Michael Ford skips debate

Surprising nobody and disappointing many, Michael Ford did not attend last night’s debate. I think this is inexcusable.

Perhaps Ford was afraid he’d embarrass himself in front of his constituents. If that’s the case, he shouldn’t go any further. If he can’t take the heat of two hours in a church basement, he’ll be incinerated over four years at Queen’s Park.

Maybe Ford was worried his ideas or experience won’t stand up to the scrutiny of the other candidates. If so, he should quit. There is no shame in that—a good person knows when they’ve been bested.

But I think these possibilities are very unlikely. Michael Ford has been city councillor— he’s not afraid of the spotlight, nor a little rough-and-tumble.

He is almost certainly following the instructions of his masters in the party. If so, he’s got his responsibilities backward: he works for us, not the PCs. He needs to take courage and make his pitch. If he catches hell for it, so be it. York South–Weston needs someone with guts to represent us, not a PC puppet taking orders from above.

Meeting with—and representing—his constituents is the job. If he won’t show up for the interview, we would be fools to hire him.

I take debates seriously because politicians are too sure, too often. Debates test their ideas in front of constituents and competitors. If politicians won’t bring their ideas into the light, they are afraid of what we’ll see—or that we’ll see nothing at all.

I won’t be voting for Michael Ford.

Greens field candidate

The Green Party has fielded Ignacio Mongrell for the provincial election, completing the roster of candidates from the major parties.

The Greens say “Mongrell is a husband, environmentalist, and entrepreneur who proudly identifies as queer. He has worked with entrepreneurs for over 12 years at the Waterloo Accelerator Centre…. He is currently the Assistant Director at ICUBE, a business accelerator program at the University of Toronto.”

Michael Ford will be running for the Progressive Conservatives. Ford is, of course, the nephew of Premier Doug Ford and currently the city councillor for Etobicoke North.

Nadia Guerrera is representing the Liberals. She is teaches at Chaminade, where she heads the Social Science Department. Guerrera ran in Parkdale–High Park for the Liberals in 2018.

Faisal Hassan, our incumbent MPP, will be running again for the New Democrats.

Padovani announces she’ll run

Chiara Padovani told The Star that she will run again in the next municipal election.

Padovani came in third in 2018 with a very strong showing against the two incumbents, Frances Nunziata and Frank Di Giorgio. She received 20% of the vote. Since the election she has remained very active in the community as a tenant organizer, among other activities.

The next election will be October 24, 2022.

VIA Rail stop in Weston?

For years we’ve heard that VIA Rail would love to stop their four daily trains in Weston but that they’re being thwarted by Metrolinx who say that there wouldn’t be enough time for VIA trains to transfer passengers on and off without disrupting UP Express and GO Train schedules. The stop would be an incredible convenience for Weston Residents, would slow the train down as it roars through Weston and would allow eastbound VIA passengers destined for Pearson Airport a short cut instead of having to schlep all the way downtown.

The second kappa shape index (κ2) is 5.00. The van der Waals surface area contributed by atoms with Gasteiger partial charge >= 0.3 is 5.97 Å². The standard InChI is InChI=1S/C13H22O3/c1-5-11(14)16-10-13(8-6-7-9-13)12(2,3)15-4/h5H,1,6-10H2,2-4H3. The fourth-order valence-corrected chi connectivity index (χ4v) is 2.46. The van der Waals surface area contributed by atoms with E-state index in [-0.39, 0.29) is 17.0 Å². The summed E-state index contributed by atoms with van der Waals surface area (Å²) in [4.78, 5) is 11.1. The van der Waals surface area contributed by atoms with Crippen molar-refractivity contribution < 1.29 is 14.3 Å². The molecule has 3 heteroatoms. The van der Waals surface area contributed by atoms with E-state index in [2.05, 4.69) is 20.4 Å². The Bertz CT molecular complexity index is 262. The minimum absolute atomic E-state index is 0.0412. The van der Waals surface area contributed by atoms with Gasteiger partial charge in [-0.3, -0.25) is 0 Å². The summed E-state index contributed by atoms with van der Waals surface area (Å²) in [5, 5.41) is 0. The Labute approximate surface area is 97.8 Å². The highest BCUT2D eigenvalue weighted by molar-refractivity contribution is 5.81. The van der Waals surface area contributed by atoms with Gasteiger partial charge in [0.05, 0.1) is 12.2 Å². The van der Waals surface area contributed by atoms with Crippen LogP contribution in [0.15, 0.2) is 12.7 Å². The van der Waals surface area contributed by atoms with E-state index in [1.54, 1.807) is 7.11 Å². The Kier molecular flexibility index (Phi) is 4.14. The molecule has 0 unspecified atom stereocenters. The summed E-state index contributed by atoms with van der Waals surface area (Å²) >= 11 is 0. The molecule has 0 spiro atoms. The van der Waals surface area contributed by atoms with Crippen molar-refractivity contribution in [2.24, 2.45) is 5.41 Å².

If you go to the VIA Rail site however, they’re still posting Weston’s station address as 39 John Street so maybe an awareness of the new location would indicate a more sincere wish for a Weston stop. Either way, it’s beginning to look highly unlikely that a the devolved passenger arm of a corporate Father of Confederation™ and the mighty execs of Metrolinx will get together to make life easier for actual passengers.

Source: https://www.viarail.ca/en/explore-our-destinations/stations/weston Click to enlarge

Maybe this is a problem that an election promise could solve.

Candidates, what say you?

Mike Ford wants YSW MPP seat.

What’s in a name?

Mike Ford has had a wildly successful political career. He began as a Toronto school board trustee in 2014, became a Toronto city councillor two years later after the terminal illness of his uncle and former Toronto Mayor, Rob Ford. Now at the ripe old age of 28, Mike Ford has announced he will be running as a candidate for the Progressive Conservatives in the provincial election on June 22. His other famous uncle, Premier Doug Ford holds Etobicoke North and family friend Kinga Surma has Etobicoke Centre – the next nearest local seat is York South Weston where incumbent Faisal Hassan is enjoying a successful first term.

Many naysayers claim that Ford has succeeded on the coat tails of his two famous uncles. That may well have been true at the start of his career but Mike Ford has shown himself to be a good listener and sincere advocate for his constituents while his council votes tend to be on the conservative and frugal side.

Councillor Mike Ford (L) talks to constituents at the official opening of the Raymore Park off-leash area in July 2017. (file).

No Progressive Conservative candidate has won the York South-Weston seat since the riding was created in 1999. Mark DeMontis came close in 2018 with 33% of the vote compared to 36% for the NDP’s Faisal Hassan. PCs must be confident that Ford has a good shot at the seat as he is a local boy having been raised across the river in Etobicoke; there’s that magic Ford name and no doubt there will have been some local polling to scope out possibilities.